Tuesday, April 17, 2007

New Adventures of Tarzan, Flash Gordon, and the Undersea Kingdom: Part II

Jean Rogers as Dale ArdenI'm about halfway through the three serials I'm watching. Time for another check in.

The New Adventures of Tarzan has a pretty good story engine for a serial. Basically, it's just Tarzan and his group trying to catch up with the bad guy in order to recapture the explosive idol everyone wants. The bad guy's always one step ahead of Tarzan, so the story keeps moving. When it starts to slow down, simply throw in an animal attack, have Tarzan get close enough to fight the bad guy (only to have the bad guy narrowly escape), or bring back the angry natives from whom the idol was stolen in the first place.

There's a line in the credits that calls the serial "an Ashton Dearholt Expedition Picture." Ashton Dearholt was one of the producers, but you might remember from my previous post that he also plays the bad guy. The serial was shot on location in Guatemala, and all of this totally reminds me of Carl Denham in King Kong going into the jungle with his actors and camera crew to shoot his movie. Very cool.

Speaking of acting, I don't know if the actors warmed up to their parts as filming went on or if I'm just getting used to them, but they don't sound nearly as wooden to me now as they did when I started. Herman Brix is turning into an excellent Tarzan. Now that his acting sounds more natural, I can see that he's perfect for the part physically. He's probably the most handsome of the movie Tarzans of his era.

I'm falling in love with the character of Ula Vale. She continues working alongside Tarzan and his group, stepping in on multiple occasions to save someone's life, even Tarzan's. It's not hard to imagine her as the star of the series. I love that she came to Guatemala looking for her missing fiancé, and when she learned he was dead, she took some time to grieve and then committed to pitch in against the bad guy. Not out of revenge -- the villain didn't kill her fiancé -- but because it was the right thing to do. And she's been nothing but competent ever since. The last episode I watched ended with her in trouble and because I've become so invested in her, it was actually pretty chilling to watch. I don't doubt that she'll get out of it okay -- and maybe all on her own -- but I'm still a little nervous.

D'Arnot's left the plot. I think they left him to recuperate in a town somewhere along the way. It's disappointing that he was only in it long enough to get the story moving, but c'est la vie.

Flash Gordon is still my favorite of these three. The characters have spent more time with the hawkmen than I'd like (especially the annoyingly boisterous King Vultan), but it looks like that part of the story may be winding down. Overall, it's been a fun tour of Mongo as Flash gathers allies and makes enemies while running from Ming the Merciless.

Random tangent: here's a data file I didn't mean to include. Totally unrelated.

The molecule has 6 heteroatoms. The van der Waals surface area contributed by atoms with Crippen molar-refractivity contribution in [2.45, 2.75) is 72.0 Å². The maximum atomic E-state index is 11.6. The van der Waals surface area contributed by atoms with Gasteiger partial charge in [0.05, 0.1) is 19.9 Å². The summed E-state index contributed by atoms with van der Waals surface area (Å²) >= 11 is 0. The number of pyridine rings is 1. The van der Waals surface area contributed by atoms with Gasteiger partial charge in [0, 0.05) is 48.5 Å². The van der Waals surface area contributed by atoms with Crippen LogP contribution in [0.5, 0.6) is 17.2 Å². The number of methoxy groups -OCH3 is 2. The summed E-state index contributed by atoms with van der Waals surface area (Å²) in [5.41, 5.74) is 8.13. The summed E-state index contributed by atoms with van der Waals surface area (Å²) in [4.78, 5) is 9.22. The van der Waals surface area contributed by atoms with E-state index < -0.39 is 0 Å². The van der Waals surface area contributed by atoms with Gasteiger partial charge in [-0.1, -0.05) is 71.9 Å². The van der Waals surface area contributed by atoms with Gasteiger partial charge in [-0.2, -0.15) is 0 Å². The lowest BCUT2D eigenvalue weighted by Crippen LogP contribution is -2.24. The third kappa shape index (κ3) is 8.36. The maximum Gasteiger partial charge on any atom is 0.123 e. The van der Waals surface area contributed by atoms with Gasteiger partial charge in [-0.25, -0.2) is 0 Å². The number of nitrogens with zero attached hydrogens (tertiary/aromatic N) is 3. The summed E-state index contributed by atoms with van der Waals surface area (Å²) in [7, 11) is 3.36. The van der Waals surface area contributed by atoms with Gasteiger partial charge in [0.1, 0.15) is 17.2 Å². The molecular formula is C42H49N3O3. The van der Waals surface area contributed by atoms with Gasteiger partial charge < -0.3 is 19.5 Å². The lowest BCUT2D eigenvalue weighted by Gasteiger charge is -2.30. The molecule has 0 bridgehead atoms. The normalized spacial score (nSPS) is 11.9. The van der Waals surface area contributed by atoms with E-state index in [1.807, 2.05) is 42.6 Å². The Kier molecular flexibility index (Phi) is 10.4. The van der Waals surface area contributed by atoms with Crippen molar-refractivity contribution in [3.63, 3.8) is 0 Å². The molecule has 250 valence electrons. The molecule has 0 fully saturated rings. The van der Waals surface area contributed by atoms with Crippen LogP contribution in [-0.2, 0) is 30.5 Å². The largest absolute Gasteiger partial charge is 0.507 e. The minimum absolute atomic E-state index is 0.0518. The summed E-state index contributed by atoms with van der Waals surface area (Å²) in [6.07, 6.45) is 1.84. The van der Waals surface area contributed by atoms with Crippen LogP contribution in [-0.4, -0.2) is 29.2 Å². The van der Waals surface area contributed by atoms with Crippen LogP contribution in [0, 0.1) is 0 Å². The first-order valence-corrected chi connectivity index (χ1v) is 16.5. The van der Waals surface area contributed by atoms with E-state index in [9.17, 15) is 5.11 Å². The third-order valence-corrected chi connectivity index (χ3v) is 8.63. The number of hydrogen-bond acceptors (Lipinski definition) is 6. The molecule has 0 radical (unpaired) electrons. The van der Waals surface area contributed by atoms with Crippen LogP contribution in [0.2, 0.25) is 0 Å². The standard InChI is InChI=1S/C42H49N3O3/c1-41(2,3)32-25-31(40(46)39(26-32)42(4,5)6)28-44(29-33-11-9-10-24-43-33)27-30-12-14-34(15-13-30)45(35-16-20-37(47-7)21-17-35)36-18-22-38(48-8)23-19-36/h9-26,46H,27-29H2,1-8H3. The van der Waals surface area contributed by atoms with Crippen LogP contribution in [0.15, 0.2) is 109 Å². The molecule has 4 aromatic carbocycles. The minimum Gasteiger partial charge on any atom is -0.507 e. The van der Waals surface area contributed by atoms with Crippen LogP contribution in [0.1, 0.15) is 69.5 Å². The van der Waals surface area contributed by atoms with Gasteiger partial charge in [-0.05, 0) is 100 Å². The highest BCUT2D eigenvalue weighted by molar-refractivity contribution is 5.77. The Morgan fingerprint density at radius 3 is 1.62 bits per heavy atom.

I love how the story starts out with Flash and Dale's meeting by accident and then stumbling into Doctor Zarkov's mad scheme to try to stop a planet from colliding with Earth. I'd always assumed that Flash and Dale were lovers from the beginning, but we actually get to see them starting to fall for each other here, even though they don't spend that much time together. Flash is always off fighting monsters and Dale is constantly fending off marriage proposals from tyrants, but you can tell that Flash feels responsible for Dale and that she appreciates it and fears for his safety. Flash spends a lot more time with Ming's voluptuous, but selfish daughter Aura, and that only makes him appreciate Dale's selfless concern that much more. It also helps that, while Aura is certainly, um... healthy... Dale is heart-breakingly beautiful. I feel like I'm watching the development one of fiction's classic romances.

I just bought a reprint of the early Flash Gordon newspaper comic strips. I'm going to wait until I'm done with the serial before reading the strips, but from a quick flip-through it looks like the serial is following the strip pretty closely. I'm looking forward not only to reading the strips, but also checking out some of the later Flash Gordon adaptations (including the upcoming one on the Sci Fi Channel).

I go back and forth about Undersea Kingdom. Just when I relax and start having some fun with it, they throw in another cliché character or plot device. Billy the Sidekick's standing on the sidelines, mimicking Crash Corrigan's fighting moves as he tussles with the bad guys, was especially groan-inducing. Also, Billy's so in love with Crash and adventure in general that he doesn't care at all that his dad's mind has been taken over by the evil Unga Khan. That's pretty common for Undersea Kingdom. We're not supposed to think too hard about it or get anything more out of it than some thrills. It's a kids' show.

But, on the other hand, Crash is a lovable guy in a Ben Grimm sort of way, and the series does feature Lon Chaney Jr. in one of his first roles as Lon Chaney Jr. (as opposed to Creighton Chaney). So I waffle.

1 comment:

West said...

Still working my way through the post, but I find it pretty interesting that the acting quality changed over time as people settled into their parts. I also dig and am interested in the fact that the stiff acting obscured how well-suited the lead actor was for his role, but the changes, at this point in the serial, made him go from an X-level Tarzan to an X+1 level Tarzan.


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